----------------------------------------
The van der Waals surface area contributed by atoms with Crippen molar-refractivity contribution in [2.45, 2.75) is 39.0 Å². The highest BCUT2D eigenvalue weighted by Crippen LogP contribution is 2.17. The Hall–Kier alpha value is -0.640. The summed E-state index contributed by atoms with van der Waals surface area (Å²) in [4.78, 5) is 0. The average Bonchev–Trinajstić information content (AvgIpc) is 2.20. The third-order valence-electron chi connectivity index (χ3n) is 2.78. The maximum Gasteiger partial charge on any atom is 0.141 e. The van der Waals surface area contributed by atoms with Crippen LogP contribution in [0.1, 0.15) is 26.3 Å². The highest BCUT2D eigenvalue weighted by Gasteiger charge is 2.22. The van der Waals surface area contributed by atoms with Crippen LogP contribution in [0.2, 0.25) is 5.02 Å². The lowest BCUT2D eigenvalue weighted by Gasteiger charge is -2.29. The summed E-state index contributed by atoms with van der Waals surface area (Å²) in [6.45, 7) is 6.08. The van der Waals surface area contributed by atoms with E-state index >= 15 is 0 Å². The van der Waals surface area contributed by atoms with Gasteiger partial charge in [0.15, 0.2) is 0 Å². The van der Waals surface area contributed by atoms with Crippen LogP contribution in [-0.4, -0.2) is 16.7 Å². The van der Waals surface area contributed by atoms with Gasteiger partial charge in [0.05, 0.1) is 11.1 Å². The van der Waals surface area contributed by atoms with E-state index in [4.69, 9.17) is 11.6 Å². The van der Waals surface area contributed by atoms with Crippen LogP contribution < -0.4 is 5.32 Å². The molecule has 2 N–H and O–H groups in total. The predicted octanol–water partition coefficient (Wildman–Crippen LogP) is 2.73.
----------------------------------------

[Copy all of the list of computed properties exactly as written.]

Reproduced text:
The van der Waals surface area contributed by atoms with Crippen molar-refractivity contribution in [2.45, 2.75) is 39.0 Å². The highest BCUT2D eigenvalue weighted by Crippen LogP contribution is 2.17. The Hall–Kier alpha value is -0.640. The summed E-state index contributed by atoms with van der Waals surface area (Å²) in [4.78, 5) is 0. The average Bonchev–Trinajstić information content (AvgIpc) is 2.20. The third-order valence-electron chi connectivity index (χ3n) is 2.78. The maximum Gasteiger partial charge on any atom is 0.141 e. The van der Waals surface area contributed by atoms with Crippen LogP contribution in [0.1, 0.15) is 26.3 Å². The highest BCUT2D eigenvalue weighted by Gasteiger charge is 2.22. The van der Waals surface area contributed by atoms with Crippen LogP contribution in [0.2, 0.25) is 5.02 Å². The lowest BCUT2D eigenvalue weighted by Gasteiger charge is -2.29. The summed E-state index contributed by atoms with van der Waals surface area (Å²) in [6.45, 7) is 6.08. The van der Waals surface area contributed by atoms with E-state index >= 15 is 0 Å². The van der Waals surface area contributed by atoms with Gasteiger partial charge in [0.15, 0.2) is 0 Å². The van der Waals surface area contributed by atoms with Crippen LogP contribution in [-0.4, -0.2) is 16.7 Å². The van der Waals surface area contributed by atoms with Gasteiger partial charge in [0.05, 0.1) is 11.1 Å². The van der Waals surface area contributed by atoms with E-state index in [4.69, 9.17) is 11.6 Å². The van der Waals surface area contributed by atoms with Crippen LogP contribution < -0.4 is 5.32 Å². The molecule has 2 N–H and O–H groups in total. The predicted octanol–water partition coefficient (Wildman–Crippen LogP) is 2.73.